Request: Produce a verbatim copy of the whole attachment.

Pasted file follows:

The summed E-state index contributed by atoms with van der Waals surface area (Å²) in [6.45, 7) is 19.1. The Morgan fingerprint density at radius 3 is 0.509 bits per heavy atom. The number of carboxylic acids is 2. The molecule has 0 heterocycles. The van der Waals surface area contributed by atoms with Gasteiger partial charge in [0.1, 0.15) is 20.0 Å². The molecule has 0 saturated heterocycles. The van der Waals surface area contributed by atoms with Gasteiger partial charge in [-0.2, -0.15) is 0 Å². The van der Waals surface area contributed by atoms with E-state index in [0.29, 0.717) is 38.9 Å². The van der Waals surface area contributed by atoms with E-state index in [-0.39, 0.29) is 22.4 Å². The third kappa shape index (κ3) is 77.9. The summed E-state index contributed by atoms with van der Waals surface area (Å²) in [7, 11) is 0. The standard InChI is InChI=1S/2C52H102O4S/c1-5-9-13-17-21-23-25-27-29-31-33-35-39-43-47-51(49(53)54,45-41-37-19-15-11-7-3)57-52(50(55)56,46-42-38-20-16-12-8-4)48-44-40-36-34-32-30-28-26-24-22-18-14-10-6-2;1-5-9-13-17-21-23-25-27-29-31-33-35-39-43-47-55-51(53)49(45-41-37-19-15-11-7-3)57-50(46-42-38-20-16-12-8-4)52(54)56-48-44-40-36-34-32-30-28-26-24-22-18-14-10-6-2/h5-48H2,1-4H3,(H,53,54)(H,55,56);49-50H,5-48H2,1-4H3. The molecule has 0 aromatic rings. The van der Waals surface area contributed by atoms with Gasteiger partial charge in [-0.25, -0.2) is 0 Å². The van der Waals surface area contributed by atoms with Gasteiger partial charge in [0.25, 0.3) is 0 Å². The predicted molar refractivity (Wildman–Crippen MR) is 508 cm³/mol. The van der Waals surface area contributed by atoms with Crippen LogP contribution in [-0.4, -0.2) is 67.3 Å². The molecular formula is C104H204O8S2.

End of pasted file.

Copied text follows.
The summed E-state index contributed by atoms with van der Waals surface area (Å²) in [6.45, 7) is 19.1. The Morgan fingerprint density at radius 3 is 0.509 bits per heavy atom. The number of carboxylic acids is 2. The molecule has 0 heterocycles. The van der Waals surface area contributed by atoms with Gasteiger partial charge in [0.1, 0.15) is 20.0 Å². The molecule has 0 saturated heterocycles. The van der Waals surface area contributed by atoms with Gasteiger partial charge in [-0.2, -0.15) is 0 Å². The van der Waals surface area contributed by atoms with E-state index in [0.29, 0.717) is 38.9 Å². The van der Waals surface area contributed by atoms with E-state index in [-0.39, 0.29) is 22.4 Å². The third kappa shape index (κ3) is 77.9. The summed E-state index contributed by atoms with van der Waals surface area (Å²) in [7, 11) is 0. The standard InChI is InChI=1S/2C52H102O4S/c1-5-9-13-17-21-23-25-27-29-31-33-35-39-43-47-51(49(53)54,45-41-37-19-15-11-7-3)57-52(50(55)56,46-42-38-20-16-12-8-4)48-44-40-36-34-32-30-28-26-24-22-18-14-10-6-2;1-5-9-13-17-21-23-25-27-29-31-33-35-39-43-47-55-51(53)49(45-41-37-19-15-11-7-3)57-50(46-42-38-20-16-12-8-4)52(54)56-48-44-40-36-34-32-30-28-26-24-22-18-14-10-6-2/h5-48H2,1-4H3,(H,53,54)(H,55,56);49-50H,5-48H2,1-4H3. The molecule has 0 aromatic rings. The van der Waals surface area contributed by atoms with Gasteiger partial charge in [-0.25, -0.2) is 0 Å². The van der Waals surface area contributed by atoms with Gasteiger partial charge in [0.25, 0.3) is 0 Å². The predicted molar refractivity (Wildman–Crippen MR) is 508 cm³/mol. The van der Waals surface area contributed by atoms with Crippen LogP contribution in [-0.4, -0.2) is 67.3 Å². The molecular formula is C104H204O8S2.